## Unbounded Inverses of Compact Hilbert-Space Operators (Clarification)

I realized this morning that I need to clarify what I mean by “invertible” in yesterday’s post. Suppose $\mathbb{H}$ is a separable Hilbert space and $T: \mathbb{H}\rightarrow\mathbb{H}$ is a compact operator as before. I don’t mean that there exists an operator $S: \mathbb{H}\rightarrow\mathbb{H}$ such that $T\circ S=I, S\circ T=I$. The existence of such an operator is impossible by the Bounded Inverse Theorem. Instead, I mean that $T$ is injective, and therefore $T$ has an inverse latex $S: \mathcal{R}(T)\rightarrow\mathbb{H}$ defined on the range of $T$.

The range of $T$ will be be a proper subspace of $\mathbb{H}$, but it will not be closed unless $T$ is of finite-rank. We know that any finite-dimensional subspace of a Banach space $\mathbb{X}$ is closed. For the reverse direction, we need few lemmas dealing with closed operators. Recall that if $T: \mathcal{D}(T)\rightarrow\mathbb{Y}$ is a linear operator defined in a Banach $\mathbb{X}$ and with range in a Banach space $\mathbb{Y}$, then $T$ is closed if

$(x_{n})_{n=1}^{\infty}\subset\mathcal{D}(T), x_{n}\rightarrow x\in\mathbb{X},Tx_{n}\rightarrow y\in\mathbb{Y}\Longrightarrow Tx_{n}\rightarrow Tx$

Note that the definition of closed operator is different from that of continuous in that we impose the additional hypothesis that the sequence $(Tx_{n})_{n=1}^{\infty}$ converges and don’t a priori require that $x\in\mathcal{D}(T)$.

Lemma 1. Suppose $T: \mathcal{D}(T)\rightarrow\mathbb{Y}$ is a closed linear operator between Banach spaces. If the inverse $T^{-1}$ exists in $\mathbb{Y}$, then $T^{-1}:\mathcal{R}(T)\rightarrow\mathbb{X}$ is closed.

Proof. Suppose $y_{n}=Tx_{n}$ is a sequence in $\mathcal{R}(T)$ such that $y_{n}\rightarrow y\in\mathbb{Y}$ and $x_{n}=T^{-1}y_{n}\rightarrow x\in\mathbb{X}$. Since $T$ is closed, $y=Tx\Longleftrightarrow x=T^{-1}y$. $\Box$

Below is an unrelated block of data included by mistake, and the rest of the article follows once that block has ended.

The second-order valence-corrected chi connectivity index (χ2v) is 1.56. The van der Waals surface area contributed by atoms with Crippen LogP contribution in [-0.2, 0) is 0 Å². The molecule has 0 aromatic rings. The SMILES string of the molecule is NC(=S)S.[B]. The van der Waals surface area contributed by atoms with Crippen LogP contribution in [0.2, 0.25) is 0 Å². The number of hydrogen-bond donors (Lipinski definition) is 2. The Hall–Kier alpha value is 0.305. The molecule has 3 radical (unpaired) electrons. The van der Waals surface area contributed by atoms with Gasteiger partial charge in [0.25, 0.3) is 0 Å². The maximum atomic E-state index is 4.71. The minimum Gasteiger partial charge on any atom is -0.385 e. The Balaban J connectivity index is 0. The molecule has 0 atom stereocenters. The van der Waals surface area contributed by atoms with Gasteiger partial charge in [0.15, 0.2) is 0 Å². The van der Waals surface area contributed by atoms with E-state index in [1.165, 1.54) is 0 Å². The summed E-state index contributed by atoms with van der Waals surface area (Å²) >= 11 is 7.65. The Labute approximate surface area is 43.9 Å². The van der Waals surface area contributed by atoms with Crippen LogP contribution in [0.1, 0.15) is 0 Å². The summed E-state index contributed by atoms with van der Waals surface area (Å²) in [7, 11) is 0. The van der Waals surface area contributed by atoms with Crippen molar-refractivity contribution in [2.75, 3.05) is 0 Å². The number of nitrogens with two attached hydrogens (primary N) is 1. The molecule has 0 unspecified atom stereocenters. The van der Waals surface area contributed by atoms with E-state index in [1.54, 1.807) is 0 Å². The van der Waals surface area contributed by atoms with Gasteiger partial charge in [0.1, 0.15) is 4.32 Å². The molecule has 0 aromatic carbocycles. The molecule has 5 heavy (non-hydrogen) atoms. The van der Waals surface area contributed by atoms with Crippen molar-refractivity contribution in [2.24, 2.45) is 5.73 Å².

Lemma 2. Suppose $\mathbb{X},\mathbb{Y}$ are Banach spaces and that $T: \mathbb{X}\rightarrow\mathbb{Y}$ is an injective, closed linear operator. Then $T^{-1}: \mathcal{R}(T)\rightarrow\mathbb{Y}$ is bounded if and only if $\mathcal{R}(T)$ is closed.

Proof. First, suppose that $\left\|T^{-1}\right\|<\infty$. Let $y_{n}=Tx_{n}$ be a sequence in $\mathcal{R}(T)$ such that $y_{n}\rightarrow y$. Then $(y_{n})_{n=1}^{\infty}$ is a Cauchy seqence in $\mathbb{Y}$. For $n,m\in\mathbb{Z}^{\geq 1}$,

$\begin{array}{lcl}\displaystyle\left\|x_{n}-x_{m}\right\|=\left\|T^{-1}(Tx_{n})-T^{-1}(Tx_{m})\right\|&=&\displaystyle\left\|T^{-1}\right\|\left\|Tx_{n}-Tx_{m}\right\|\\&=&\displaystyle\left\|T^{-1}\right\|\left\|y_{n}-y_{m}\right\|,\end{array}$

which implies that $(x_{n})_{n=1}^{\infty}$ is a Cauchy sequence in $\mathbb{X}$. By completeness, $x_{n}\rightarrow x\in\mathbb{X}$. Since $T$ is closed, $y=Tx\in\mathcal{R}(T)$.

Now suppose that $\mathcal{R}(T)$ is closed. Then $\mathcal{R}(T)$ is a Banach space and $T^{-1}: \mathcal{R}(T)\rightarrow\mathbb{X}$ is closed by Lemma 1. We can apply the Closed Graph Theorem, which is equivalent to the Bounded Inverse Theorem, to obtain that $T^{-1}$ is continuous or equivalently, bounded. $\Box$

We have enough tools to show that that $\mathcal{R}(T)$ is necessarily finite-dimensional if $T: \mathbb{X}\rightarrow\mathbb{Y}$ is a compact, linear operator such that $\mathcal{R}(T)$ is a closed subspace of $\mathbb{Y}$. A compact operator is a fortiori closed, and if $\mathcal{R}(T)$ is closed, then $\mathcal{R}(T)$ is a Banach space and $T^{-1}: \mathcal{R}(T)\rightarrow\mathbb{Y}$ is a closed linear operator between Banach spaces by Lemma 1. By Lemma 2, $\left\|T^{-1}\right\|<\infty$, but this contradicts the result of yesterday’s post.